Sunday, February 22, 2015


Last summer we moved Jackson from the boys' pasture into the donkey pasture.  Jackson was covered in bite marks, the target of Mufasa's teeth.  Since then, all has been peaceful.  Flash and Mufasa share the oak pasture where Mufasa tries regularly, but unsuccessfully, to bully Flash.  Jackson leads a quiet life with the donkeys in their pasture with a big blue oak, a pond and a run-in shed.  The donkeys and Jackson are not the best of friends but they co-exist peacefully.  Lucy and Pistol share the front pasture with the goats - and, at the moment, our annual Canada goose couple.

The grass in the far back pasture, behind the dressage court, is getting tall.  After their breakfast buckets of vitamins, we moved Flash and Mufasa up to the pasture for the day.  We decided to try putting Jackson up there as well.  The pasture is very large, dissected by a stream, with many oaks and more grass than the three of them could eat in a week.  We watched the horses for an hour and they busily, and peacefully, got down to the serious business of grazing.  And then we left for church.

We pulled into the driveway after lunch with the trunk full of groceries and wine.  I could see Jackson standing with his head over the pasture gate.  He did not look happy.  He looked at me like "get me outta here."

We started unloading the car and Brett noticed our neighbor, Marv, had left us a message.  Marv lives across from the back pasture.  He said that Flash and Mufasa were running Jackson into the ground.

I changed out of my church clothes with lightening speed and headed out to the pasture.

Jackson saw me coming at met me at the gate.  He was covered in sweat.  His hind hoof was cocked in an uncomfortable way -- his protective trail boot was gone.

While I walked around the pasture looking for it, Jackson followed close behind.  You could say that he was hiding behind me, in the way that small children do when in a strange environment.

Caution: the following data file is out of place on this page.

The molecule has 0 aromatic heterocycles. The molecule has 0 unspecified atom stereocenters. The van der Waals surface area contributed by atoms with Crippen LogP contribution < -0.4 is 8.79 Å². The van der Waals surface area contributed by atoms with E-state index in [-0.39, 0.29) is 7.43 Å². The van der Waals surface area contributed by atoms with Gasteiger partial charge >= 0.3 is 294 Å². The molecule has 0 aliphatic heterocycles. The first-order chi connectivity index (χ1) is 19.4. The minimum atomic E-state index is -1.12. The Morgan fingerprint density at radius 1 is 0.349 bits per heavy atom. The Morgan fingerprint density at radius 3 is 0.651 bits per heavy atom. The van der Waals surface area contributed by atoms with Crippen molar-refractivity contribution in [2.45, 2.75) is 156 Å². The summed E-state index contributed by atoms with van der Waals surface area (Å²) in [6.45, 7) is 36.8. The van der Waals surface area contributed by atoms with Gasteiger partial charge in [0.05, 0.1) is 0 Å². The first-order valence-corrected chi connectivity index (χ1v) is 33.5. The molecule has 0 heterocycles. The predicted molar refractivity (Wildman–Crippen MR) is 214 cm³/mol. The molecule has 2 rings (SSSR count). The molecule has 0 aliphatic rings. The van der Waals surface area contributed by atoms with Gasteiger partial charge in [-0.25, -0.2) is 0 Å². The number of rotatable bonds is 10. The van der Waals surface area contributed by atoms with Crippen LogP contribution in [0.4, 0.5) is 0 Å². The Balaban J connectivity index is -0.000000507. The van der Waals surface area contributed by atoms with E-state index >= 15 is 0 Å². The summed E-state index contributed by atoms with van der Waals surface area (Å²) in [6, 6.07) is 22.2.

The bullies watched us.  They were sweaty too.

Flash came over and touched noses with Jackson.  It didn't feel like an apology.  It felt like "Don't you forget it and don't you come back."

I put Jackson's boot back on and walked him down to the barn where I curried the dry sweat and counted his wounds.  Twelve bites.  Most were superficial, but a few drew blood.  I felt tears prick at my eyes.  I promised Jackson that I would NEVER, never put him with Mufasa again.  Jackson didn't seem to hold it against me; he was his usual affectionate self.  Which made me feel worse.

When I put him back in the his pasture with the donkeys he stood, exhausted, with his head low.  Tuffy and Finessa had called to Jackson when we passed by them on the way to the barn.  Surprisingly, Tuffy took up a position behind Jackson in solidarity and kinship.  Maybe the three of them have bonded more than I thought.


  1. Glad it wasn't any worse, although that's bad enough. Poor fellow!

  2. Aww, poor Jackson. I'm so sorry it didn't work out with the three of them. Some horses are just bullies - we have one and he just delights in picking on others.

    I'm sure Jackson's wounds will heal and he'll be right as rain in no time. He certainly seems to have excellent companions in the donkeys!

  3. poor Jackson. Fortunately horses don't think like us, he was happy that you let him have grass and he was happy that you rescued him. I hope that his foot is okay.

  4. Oh no! I am glad you weren't gone long. Too bad the neighbor couldn't have stepped in and stopped it. Poor boy.

  5. Aero is a horrible bully to other horses, despite being loving and gentle to all humans. I was somewhat embarrassed when the owners of the other two horses who shared their paddock asked if their horses could be separated from him, as they were tired of dealing with bite marks.
    It's awful and you have no idea what's going in the horse's head to make him do it :-(


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